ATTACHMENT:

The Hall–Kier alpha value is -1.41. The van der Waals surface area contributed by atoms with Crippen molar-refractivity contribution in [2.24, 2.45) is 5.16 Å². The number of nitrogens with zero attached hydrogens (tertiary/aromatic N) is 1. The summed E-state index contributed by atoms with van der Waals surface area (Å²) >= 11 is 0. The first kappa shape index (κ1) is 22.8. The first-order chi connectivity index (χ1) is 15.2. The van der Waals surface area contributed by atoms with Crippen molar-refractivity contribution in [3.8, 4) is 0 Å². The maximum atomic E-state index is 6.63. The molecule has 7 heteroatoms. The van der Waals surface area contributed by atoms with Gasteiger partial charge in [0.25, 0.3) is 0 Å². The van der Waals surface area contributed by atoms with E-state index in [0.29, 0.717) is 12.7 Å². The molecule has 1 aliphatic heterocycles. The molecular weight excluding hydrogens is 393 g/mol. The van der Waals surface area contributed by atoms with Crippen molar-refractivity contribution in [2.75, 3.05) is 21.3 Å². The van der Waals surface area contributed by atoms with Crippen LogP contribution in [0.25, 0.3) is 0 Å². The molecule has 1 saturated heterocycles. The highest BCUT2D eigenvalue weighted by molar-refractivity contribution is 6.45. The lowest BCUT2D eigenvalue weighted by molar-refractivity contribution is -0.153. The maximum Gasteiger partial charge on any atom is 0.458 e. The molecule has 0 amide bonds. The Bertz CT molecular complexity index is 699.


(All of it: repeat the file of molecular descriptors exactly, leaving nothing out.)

The Hall–Kier alpha value is -1.41. The van der Waals surface area contributed by atoms with Crippen molar-refractivity contribution in [2.24, 2.45) is 5.16 Å². The number of nitrogens with zero attached hydrogens (tertiary/aromatic N) is 1. The summed E-state index contributed by atoms with van der Waals surface area (Å²) >= 11 is 0. The first kappa shape index (κ1) is 22.8. The first-order chi connectivity index (χ1) is 15.2. The van der Waals surface area contributed by atoms with Crippen molar-refractivity contribution in [3.8, 4) is 0 Å². The maximum atomic E-state index is 6.63. The molecule has 7 heteroatoms. The van der Waals surface area contributed by atoms with Gasteiger partial charge in [0.25, 0.3) is 0 Å². The van der Waals surface area contributed by atoms with E-state index in [0.29, 0.717) is 12.7 Å². The molecule has 1 aliphatic heterocycles. The molecular weight excluding hydrogens is 393 g/mol. The van der Waals surface area contributed by atoms with Crippen molar-refractivity contribution in [2.75, 3.05) is 21.3 Å². The van der Waals surface area contributed by atoms with Crippen LogP contribution in [0.25, 0.3) is 0 Å². The molecule has 1 saturated heterocycles. The highest BCUT2D eigenvalue weighted by molar-refractivity contribution is 6.45. The lowest BCUT2D eigenvalue weighted by molar-refractivity contribution is -0.153. The maximum Gasteiger partial charge on any atom is 0.458 e. The molecule has 0 amide bonds. The Bertz CT molecular complexity index is 699.